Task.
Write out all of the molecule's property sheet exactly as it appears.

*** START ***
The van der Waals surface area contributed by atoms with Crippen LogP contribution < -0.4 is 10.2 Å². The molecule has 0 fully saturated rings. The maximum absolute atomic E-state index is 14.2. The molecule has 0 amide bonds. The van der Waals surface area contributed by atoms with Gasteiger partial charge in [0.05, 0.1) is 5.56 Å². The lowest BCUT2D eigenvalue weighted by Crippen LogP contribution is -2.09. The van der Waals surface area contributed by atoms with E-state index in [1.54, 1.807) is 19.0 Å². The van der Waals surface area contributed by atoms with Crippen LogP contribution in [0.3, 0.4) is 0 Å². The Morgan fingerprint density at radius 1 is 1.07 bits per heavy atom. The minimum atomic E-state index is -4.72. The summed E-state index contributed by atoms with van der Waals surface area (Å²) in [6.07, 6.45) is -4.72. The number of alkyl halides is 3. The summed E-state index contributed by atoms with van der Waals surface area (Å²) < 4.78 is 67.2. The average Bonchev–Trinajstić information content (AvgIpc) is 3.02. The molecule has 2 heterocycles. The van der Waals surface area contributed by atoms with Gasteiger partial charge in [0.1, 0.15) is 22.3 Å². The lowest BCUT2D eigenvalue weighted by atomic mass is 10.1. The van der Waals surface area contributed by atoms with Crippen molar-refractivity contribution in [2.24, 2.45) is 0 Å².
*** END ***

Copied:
The van der Waals surface area contributed by atoms with Crippen LogP contribution < -0.4 is 10.2 Å². The molecule has 0 fully saturated rings. The maximum absolute atomic E-state index is 14.2. The molecule has 0 amide bonds. The van der Waals surface area contributed by atoms with Gasteiger partial charge in [0.05, 0.1) is 5.56 Å². The lowest BCUT2D eigenvalue weighted by Crippen LogP contribution is -2.09. The van der Waals surface area contributed by atoms with E-state index in [1.54, 1.807) is 19.0 Å². The van der Waals surface area contributed by atoms with Crippen LogP contribution in [0.3, 0.4) is 0 Å². The Morgan fingerprint density at radius 1 is 1.07 bits per heavy atom. The minimum atomic E-state index is -4.72. The summed E-state index contributed by atoms with van der Waals surface area (Å²) in [6.07, 6.45) is -4.72. The number of alkyl halides is 3. The summed E-state index contributed by atoms with van der Waals surface area (Å²) < 4.78 is 67.2. The average Bonchev–Trinajstić information content (AvgIpc) is 3.02. The molecule has 2 heterocycles. The van der Waals surface area contributed by atoms with Gasteiger partial charge in [0.1, 0.15) is 22.3 Å². The lowest BCUT2D eigenvalue weighted by atomic mass is 10.1. The van der Waals surface area contributed by atoms with Crippen molar-refractivity contribution in [2.24, 2.45) is 0 Å².